This new approach to organized crime was pioneered by the notorious Zetas cartel and spread in response to the government’s 2006 declaration of war on drug traffickers.

Mexican forces, with strong U.S. support, focused on capturing or killing cartel leaders. But that strategy backfired as the big cartels fractured into smaller and nimbler organizations that sought criminal opportunity wherever they could find it.

“For many of those smaller groups, it’s far easier to just prey on local populations,” said Falko Ernst, a Mexico-based analyst with the International Crisis Group, which promotes nonviolent solutions to conflicts. “It’s a myth that it’s only about drugs.”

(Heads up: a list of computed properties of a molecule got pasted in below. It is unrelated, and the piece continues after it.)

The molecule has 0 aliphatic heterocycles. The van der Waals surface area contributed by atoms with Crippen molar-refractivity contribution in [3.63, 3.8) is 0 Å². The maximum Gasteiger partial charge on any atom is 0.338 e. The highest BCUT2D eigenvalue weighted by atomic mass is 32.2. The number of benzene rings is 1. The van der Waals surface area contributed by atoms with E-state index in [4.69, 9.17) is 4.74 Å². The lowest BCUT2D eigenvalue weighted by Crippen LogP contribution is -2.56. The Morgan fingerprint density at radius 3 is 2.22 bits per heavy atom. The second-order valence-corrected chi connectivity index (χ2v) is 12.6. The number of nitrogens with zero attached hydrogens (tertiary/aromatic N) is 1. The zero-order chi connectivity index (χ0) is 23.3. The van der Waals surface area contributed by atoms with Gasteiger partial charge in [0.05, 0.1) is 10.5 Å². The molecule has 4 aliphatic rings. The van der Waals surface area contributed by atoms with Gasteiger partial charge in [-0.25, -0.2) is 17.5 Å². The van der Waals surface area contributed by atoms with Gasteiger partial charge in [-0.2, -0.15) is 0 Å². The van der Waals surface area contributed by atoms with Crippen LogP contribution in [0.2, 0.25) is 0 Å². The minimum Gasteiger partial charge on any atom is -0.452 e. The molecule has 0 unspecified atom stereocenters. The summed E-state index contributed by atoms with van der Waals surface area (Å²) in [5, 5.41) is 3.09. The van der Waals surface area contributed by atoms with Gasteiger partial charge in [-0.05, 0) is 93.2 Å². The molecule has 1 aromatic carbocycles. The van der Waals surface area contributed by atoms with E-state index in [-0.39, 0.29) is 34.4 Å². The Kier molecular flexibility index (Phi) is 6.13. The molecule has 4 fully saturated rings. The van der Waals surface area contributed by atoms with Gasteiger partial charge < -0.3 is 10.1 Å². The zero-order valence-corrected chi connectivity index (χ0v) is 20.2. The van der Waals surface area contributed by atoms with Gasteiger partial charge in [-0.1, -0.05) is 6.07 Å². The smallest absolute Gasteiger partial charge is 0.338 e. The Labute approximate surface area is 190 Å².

In Michoacan, where there have been dozens of cartel splits over the last dozen years, organized crime’s invasion of the avocado industry is a microcosm of what is happening elsewhere in the country — and a potent illustration of how the government has unintentionally fueled more violence.

Many people here now long for the early 1990s, when just one family trafficked drugs through the region and the state was largely at peace.

America’s favorite food has become a source of serious misery to families in Mexico:

Originally part of La Familia and later the Knights Templar cartel, which emerged in 2011 after the government crackdown, the Viagras later joined a government-run rural police force designed to topple the cartels.

When that force was disbanded, the Viagras lost their paychecks. But they still had their weapons and military-style training, so they returned to crime.